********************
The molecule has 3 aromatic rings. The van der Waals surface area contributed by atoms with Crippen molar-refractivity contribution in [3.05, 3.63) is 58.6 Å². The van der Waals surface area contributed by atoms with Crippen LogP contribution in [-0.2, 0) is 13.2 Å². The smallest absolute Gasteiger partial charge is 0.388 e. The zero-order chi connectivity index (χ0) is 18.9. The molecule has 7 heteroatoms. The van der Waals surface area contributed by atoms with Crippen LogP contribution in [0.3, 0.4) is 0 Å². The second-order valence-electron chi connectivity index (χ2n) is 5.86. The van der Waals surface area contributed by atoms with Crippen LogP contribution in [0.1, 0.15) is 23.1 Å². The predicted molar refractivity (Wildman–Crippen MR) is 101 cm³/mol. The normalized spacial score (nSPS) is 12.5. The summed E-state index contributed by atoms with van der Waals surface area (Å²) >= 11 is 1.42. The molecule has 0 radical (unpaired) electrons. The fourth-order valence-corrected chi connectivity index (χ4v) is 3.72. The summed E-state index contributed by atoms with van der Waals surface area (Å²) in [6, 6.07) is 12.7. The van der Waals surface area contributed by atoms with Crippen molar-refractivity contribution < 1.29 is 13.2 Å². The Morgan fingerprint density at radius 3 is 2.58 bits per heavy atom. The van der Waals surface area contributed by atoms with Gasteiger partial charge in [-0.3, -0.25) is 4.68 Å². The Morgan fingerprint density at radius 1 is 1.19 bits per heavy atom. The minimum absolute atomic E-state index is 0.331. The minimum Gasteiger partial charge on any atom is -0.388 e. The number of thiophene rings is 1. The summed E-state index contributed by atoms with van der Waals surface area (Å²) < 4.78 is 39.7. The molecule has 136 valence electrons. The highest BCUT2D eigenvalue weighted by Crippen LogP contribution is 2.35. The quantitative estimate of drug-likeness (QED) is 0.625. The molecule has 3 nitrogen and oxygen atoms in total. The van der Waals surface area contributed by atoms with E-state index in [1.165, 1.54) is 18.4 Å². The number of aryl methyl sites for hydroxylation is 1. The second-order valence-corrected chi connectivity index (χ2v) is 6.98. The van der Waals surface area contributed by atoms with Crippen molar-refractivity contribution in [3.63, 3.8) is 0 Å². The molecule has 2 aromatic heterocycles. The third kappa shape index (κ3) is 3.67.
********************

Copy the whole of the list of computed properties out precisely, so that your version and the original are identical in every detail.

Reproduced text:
The molecule has 3 aromatic rings. The van der Waals surface area contributed by atoms with Crippen molar-refractivity contribution in [3.05, 3.63) is 58.6 Å². The van der Waals surface area contributed by atoms with Crippen LogP contribution in [-0.2, 0) is 13.2 Å². The smallest absolute Gasteiger partial charge is 0.388 e. The zero-order chi connectivity index (χ0) is 18.9. The molecule has 7 heteroatoms. The van der Waals surface area contributed by atoms with Crippen LogP contribution in [0.3, 0.4) is 0 Å². The second-order valence-electron chi connectivity index (χ2n) is 5.86. The van der Waals surface area contributed by atoms with Crippen LogP contribution in [0.1, 0.15) is 23.1 Å². The predicted molar refractivity (Wildman–Crippen MR) is 101 cm³/mol. The normalized spacial score (nSPS) is 12.5. The summed E-state index contributed by atoms with van der Waals surface area (Å²) >= 11 is 1.42. The molecule has 0 radical (unpaired) electrons. The fourth-order valence-corrected chi connectivity index (χ4v) is 3.72. The summed E-state index contributed by atoms with van der Waals surface area (Å²) in [6, 6.07) is 12.7. The van der Waals surface area contributed by atoms with Crippen molar-refractivity contribution < 1.29 is 13.2 Å². The Morgan fingerprint density at radius 3 is 2.58 bits per heavy atom. The van der Waals surface area contributed by atoms with Gasteiger partial charge in [-0.3, -0.25) is 4.68 Å². The Morgan fingerprint density at radius 1 is 1.19 bits per heavy atom. The minimum absolute atomic E-state index is 0.331. The minimum Gasteiger partial charge on any atom is -0.388 e. The number of thiophene rings is 1. The summed E-state index contributed by atoms with van der Waals surface area (Å²) < 4.78 is 39.7. The molecule has 136 valence electrons. The highest BCUT2D eigenvalue weighted by Crippen LogP contribution is 2.35. The quantitative estimate of drug-likeness (QED) is 0.625. The molecule has 3 nitrogen and oxygen atoms in total. The van der Waals surface area contributed by atoms with E-state index in [1.165, 1.54) is 18.4 Å². The number of aryl methyl sites for hydroxylation is 1. The second-order valence-corrected chi connectivity index (χ2v) is 6.98. The van der Waals surface area contributed by atoms with Crippen molar-refractivity contribution in [3.63, 3.8) is 0 Å². The molecule has 2 aromatic heterocycles. The third kappa shape index (κ3) is 3.67.